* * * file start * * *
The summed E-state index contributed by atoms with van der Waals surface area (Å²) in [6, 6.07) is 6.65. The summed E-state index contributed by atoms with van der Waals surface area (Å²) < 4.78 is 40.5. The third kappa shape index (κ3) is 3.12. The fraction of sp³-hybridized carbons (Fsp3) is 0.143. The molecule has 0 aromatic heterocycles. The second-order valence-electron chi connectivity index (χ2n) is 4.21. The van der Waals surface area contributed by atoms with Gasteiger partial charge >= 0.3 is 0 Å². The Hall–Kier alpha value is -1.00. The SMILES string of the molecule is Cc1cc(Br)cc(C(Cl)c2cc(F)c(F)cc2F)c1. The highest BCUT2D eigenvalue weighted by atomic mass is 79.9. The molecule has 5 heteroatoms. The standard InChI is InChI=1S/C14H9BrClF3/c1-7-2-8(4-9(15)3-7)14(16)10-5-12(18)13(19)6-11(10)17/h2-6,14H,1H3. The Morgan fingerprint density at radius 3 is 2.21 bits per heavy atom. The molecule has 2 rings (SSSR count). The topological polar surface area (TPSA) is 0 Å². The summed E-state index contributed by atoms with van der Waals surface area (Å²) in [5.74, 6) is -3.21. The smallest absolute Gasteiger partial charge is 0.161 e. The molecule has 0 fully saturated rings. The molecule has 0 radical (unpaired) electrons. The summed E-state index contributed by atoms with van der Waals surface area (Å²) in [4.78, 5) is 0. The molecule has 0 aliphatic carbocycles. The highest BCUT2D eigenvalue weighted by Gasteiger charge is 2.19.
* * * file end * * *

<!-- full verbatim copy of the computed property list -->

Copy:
The summed E-state index contributed by atoms with van der Waals surface area (Å²) in [6, 6.07) is 6.65. The summed E-state index contributed by atoms with van der Waals surface area (Å²) < 4.78 is 40.5. The third kappa shape index (κ3) is 3.12. The fraction of sp³-hybridized carbons (Fsp3) is 0.143. The molecule has 0 aromatic heterocycles. The second-order valence-electron chi connectivity index (χ2n) is 4.21. The van der Waals surface area contributed by atoms with Gasteiger partial charge >= 0.3 is 0 Å². The Hall–Kier alpha value is -1.00. The SMILES string of the molecule is Cc1cc(Br)cc(C(Cl)c2cc(F)c(F)cc2F)c1. The highest BCUT2D eigenvalue weighted by atomic mass is 79.9. The molecule has 5 heteroatoms. The standard InChI is InChI=1S/C14H9BrClF3/c1-7-2-8(4-9(15)3-7)14(16)10-5-12(18)13(19)6-11(10)17/h2-6,14H,1H3. The Morgan fingerprint density at radius 3 is 2.21 bits per heavy atom. The molecule has 2 rings (SSSR count). The topological polar surface area (TPSA) is 0 Å². The summed E-state index contributed by atoms with van der Waals surface area (Å²) in [5.74, 6) is -3.21. The smallest absolute Gasteiger partial charge is 0.161 e. The molecule has 0 fully saturated rings. The molecule has 0 radical (unpaired) electrons. The summed E-state index contributed by atoms with van der Waals surface area (Å²) in [4.78, 5) is 0. The molecule has 0 aliphatic carbocycles. The highest BCUT2D eigenvalue weighted by Gasteiger charge is 2.19.